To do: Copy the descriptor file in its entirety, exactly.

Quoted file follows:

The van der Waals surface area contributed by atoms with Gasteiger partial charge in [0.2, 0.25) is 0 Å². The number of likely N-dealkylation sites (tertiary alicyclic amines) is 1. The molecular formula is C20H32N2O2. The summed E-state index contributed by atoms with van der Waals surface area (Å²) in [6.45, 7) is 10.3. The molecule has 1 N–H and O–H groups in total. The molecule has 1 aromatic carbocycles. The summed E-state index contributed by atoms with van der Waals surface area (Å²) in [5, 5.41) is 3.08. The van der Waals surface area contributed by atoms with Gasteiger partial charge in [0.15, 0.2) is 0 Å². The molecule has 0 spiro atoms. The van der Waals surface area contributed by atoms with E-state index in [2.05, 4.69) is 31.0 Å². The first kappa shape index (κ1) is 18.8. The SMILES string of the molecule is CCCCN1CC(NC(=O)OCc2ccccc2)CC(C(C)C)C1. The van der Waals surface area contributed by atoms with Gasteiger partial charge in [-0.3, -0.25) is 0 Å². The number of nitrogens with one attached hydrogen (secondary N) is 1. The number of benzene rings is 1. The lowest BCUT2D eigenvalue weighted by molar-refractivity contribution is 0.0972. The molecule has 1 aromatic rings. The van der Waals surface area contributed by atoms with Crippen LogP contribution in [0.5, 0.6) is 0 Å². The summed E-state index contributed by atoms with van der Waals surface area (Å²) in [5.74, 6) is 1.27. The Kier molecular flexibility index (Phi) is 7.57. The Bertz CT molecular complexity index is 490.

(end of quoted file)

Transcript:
The van der Waals surface area contributed by atoms with Gasteiger partial charge in [0.2, 0.25) is 0 Å². The number of likely N-dealkylation sites (tertiary alicyclic amines) is 1. The molecular formula is C20H32N2O2. The summed E-state index contributed by atoms with van der Waals surface area (Å²) in [6.45, 7) is 10.3. The molecule has 1 N–H and O–H groups in total. The molecule has 1 aromatic carbocycles. The summed E-state index contributed by atoms with van der Waals surface area (Å²) in [5, 5.41) is 3.08. The van der Waals surface area contributed by atoms with Gasteiger partial charge in [0.15, 0.2) is 0 Å². The molecule has 0 spiro atoms. The van der Waals surface area contributed by atoms with E-state index in [2.05, 4.69) is 31.0 Å². The first kappa shape index (κ1) is 18.8. The SMILES string of the molecule is CCCCN1CC(NC(=O)OCc2ccccc2)CC(C(C)C)C1. The van der Waals surface area contributed by atoms with Gasteiger partial charge in [-0.3, -0.25) is 0 Å². The number of nitrogens with one attached hydrogen (secondary N) is 1. The number of benzene rings is 1. The lowest BCUT2D eigenvalue weighted by molar-refractivity contribution is 0.0972. The molecule has 1 aromatic rings. The van der Waals surface area contributed by atoms with Crippen LogP contribution in [0.5, 0.6) is 0 Å². The summed E-state index contributed by atoms with van der Waals surface area (Å²) in [5.74, 6) is 1.27. The Kier molecular flexibility index (Phi) is 7.57. The Bertz CT molecular complexity index is 490.